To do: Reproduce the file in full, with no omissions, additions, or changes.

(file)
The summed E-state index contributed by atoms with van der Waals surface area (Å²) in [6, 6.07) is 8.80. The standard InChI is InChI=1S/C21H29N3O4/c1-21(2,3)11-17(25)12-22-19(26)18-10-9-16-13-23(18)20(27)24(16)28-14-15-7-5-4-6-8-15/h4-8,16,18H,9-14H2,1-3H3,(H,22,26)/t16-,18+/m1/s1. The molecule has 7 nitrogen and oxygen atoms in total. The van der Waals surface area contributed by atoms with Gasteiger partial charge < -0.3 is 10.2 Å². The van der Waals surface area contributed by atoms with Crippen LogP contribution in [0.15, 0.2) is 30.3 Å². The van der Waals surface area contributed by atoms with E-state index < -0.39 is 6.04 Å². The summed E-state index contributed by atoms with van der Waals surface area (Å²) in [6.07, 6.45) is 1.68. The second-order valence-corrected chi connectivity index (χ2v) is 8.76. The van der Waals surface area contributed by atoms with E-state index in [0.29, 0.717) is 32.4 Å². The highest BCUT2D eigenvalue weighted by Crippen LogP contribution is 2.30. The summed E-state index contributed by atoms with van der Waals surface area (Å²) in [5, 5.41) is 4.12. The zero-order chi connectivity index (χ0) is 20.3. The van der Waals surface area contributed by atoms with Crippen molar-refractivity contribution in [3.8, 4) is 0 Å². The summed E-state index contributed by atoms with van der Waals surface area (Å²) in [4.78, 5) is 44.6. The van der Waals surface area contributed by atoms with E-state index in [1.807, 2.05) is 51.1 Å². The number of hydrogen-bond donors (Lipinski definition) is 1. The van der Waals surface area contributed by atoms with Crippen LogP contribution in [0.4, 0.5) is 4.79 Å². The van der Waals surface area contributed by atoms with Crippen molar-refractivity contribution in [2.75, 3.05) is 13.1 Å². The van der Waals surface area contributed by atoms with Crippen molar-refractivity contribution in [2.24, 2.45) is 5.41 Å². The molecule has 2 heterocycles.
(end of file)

The summed E-state index contributed by atoms with van der Waals surface area (Å²) in [6, 6.07) is 8.80. The standard InChI is InChI=1S/C21H29N3O4/c1-21(2,3)11-17(25)12-22-19(26)18-10-9-16-13-23(18)20(27)24(16)28-14-15-7-5-4-6-8-15/h4-8,16,18H,9-14H2,1-3H3,(H,22,26)/t16-,18+/m1/s1. The molecule has 7 nitrogen and oxygen atoms in total. The van der Waals surface area contributed by atoms with Gasteiger partial charge < -0.3 is 10.2 Å². The van der Waals surface area contributed by atoms with Crippen LogP contribution in [0.15, 0.2) is 30.3 Å². The van der Waals surface area contributed by atoms with E-state index < -0.39 is 6.04 Å². The summed E-state index contributed by atoms with van der Waals surface area (Å²) in [6.07, 6.45) is 1.68. The second-order valence-corrected chi connectivity index (χ2v) is 8.76. The van der Waals surface area contributed by atoms with E-state index in [0.29, 0.717) is 32.4 Å². The highest BCUT2D eigenvalue weighted by Crippen LogP contribution is 2.30. The summed E-state index contributed by atoms with van der Waals surface area (Å²) in [5, 5.41) is 4.12. The zero-order chi connectivity index (χ0) is 20.3. The van der Waals surface area contributed by atoms with Crippen molar-refractivity contribution in [3.8, 4) is 0 Å². The summed E-state index contributed by atoms with van der Waals surface area (Å²) in [4.78, 5) is 44.6. The van der Waals surface area contributed by atoms with E-state index in [1.807, 2.05) is 51.1 Å². The number of hydrogen-bond donors (Lipinski definition) is 1. The van der Waals surface area contributed by atoms with Crippen LogP contribution in [0.4, 0.5) is 4.79 Å². The van der Waals surface area contributed by atoms with Crippen molar-refractivity contribution in [2.75, 3.05) is 13.1 Å². The van der Waals surface area contributed by atoms with Crippen molar-refractivity contribution in [2.24, 2.45) is 5.41 Å². The molecule has 2 heterocycles.